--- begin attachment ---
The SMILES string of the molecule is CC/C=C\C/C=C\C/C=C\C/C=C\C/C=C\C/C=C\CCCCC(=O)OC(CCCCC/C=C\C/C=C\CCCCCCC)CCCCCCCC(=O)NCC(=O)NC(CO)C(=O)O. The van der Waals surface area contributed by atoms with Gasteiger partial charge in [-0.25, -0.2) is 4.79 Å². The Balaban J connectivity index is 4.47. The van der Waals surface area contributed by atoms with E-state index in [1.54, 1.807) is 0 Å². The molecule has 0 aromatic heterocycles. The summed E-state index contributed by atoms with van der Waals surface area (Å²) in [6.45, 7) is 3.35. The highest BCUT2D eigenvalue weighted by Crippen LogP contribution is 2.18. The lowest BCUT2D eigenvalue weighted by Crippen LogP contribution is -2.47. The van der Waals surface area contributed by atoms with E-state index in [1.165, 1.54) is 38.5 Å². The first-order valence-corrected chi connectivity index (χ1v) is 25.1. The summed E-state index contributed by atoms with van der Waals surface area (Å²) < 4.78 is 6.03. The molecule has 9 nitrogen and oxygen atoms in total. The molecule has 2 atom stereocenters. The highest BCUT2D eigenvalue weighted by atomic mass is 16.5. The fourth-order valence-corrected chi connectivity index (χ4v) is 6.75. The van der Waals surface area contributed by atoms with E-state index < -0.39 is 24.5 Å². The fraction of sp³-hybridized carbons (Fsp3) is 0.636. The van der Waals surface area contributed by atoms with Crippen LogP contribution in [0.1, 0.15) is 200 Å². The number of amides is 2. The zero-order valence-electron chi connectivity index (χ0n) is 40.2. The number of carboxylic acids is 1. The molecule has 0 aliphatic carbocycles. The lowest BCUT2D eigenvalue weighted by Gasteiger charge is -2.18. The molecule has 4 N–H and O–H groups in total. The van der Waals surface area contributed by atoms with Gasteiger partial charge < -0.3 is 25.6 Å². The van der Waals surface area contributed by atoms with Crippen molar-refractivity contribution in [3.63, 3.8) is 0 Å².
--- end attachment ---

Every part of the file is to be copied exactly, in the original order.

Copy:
The SMILES string of the molecule is CC/C=C\C/C=C\C/C=C\C/C=C\C/C=C\C/C=C\CCCCC(=O)OC(CCCCC/C=C\C/C=C\CCCCCCC)CCCCCCCC(=O)NCC(=O)NC(CO)C(=O)O. The van der Waals surface area contributed by atoms with Gasteiger partial charge in [-0.25, -0.2) is 4.79 Å². The Balaban J connectivity index is 4.47. The van der Waals surface area contributed by atoms with E-state index in [1.54, 1.807) is 0 Å². The molecule has 0 aromatic heterocycles. The summed E-state index contributed by atoms with van der Waals surface area (Å²) in [6.45, 7) is 3.35. The highest BCUT2D eigenvalue weighted by Crippen LogP contribution is 2.18. The lowest BCUT2D eigenvalue weighted by Crippen LogP contribution is -2.47. The van der Waals surface area contributed by atoms with E-state index in [1.165, 1.54) is 38.5 Å². The first-order valence-corrected chi connectivity index (χ1v) is 25.1. The summed E-state index contributed by atoms with van der Waals surface area (Å²) < 4.78 is 6.03. The molecule has 9 nitrogen and oxygen atoms in total. The molecule has 2 atom stereocenters. The highest BCUT2D eigenvalue weighted by atomic mass is 16.5. The fourth-order valence-corrected chi connectivity index (χ4v) is 6.75. The van der Waals surface area contributed by atoms with E-state index < -0.39 is 24.5 Å². The fraction of sp³-hybridized carbons (Fsp3) is 0.636. The van der Waals surface area contributed by atoms with Crippen LogP contribution in [0.1, 0.15) is 200 Å². The number of amides is 2. The zero-order valence-electron chi connectivity index (χ0n) is 40.2. The number of carboxylic acids is 1. The molecule has 0 aliphatic carbocycles. The lowest BCUT2D eigenvalue weighted by Gasteiger charge is -2.18. The molecule has 4 N–H and O–H groups in total. The van der Waals surface area contributed by atoms with Gasteiger partial charge < -0.3 is 25.6 Å². The van der Waals surface area contributed by atoms with Crippen molar-refractivity contribution in [3.63, 3.8) is 0 Å².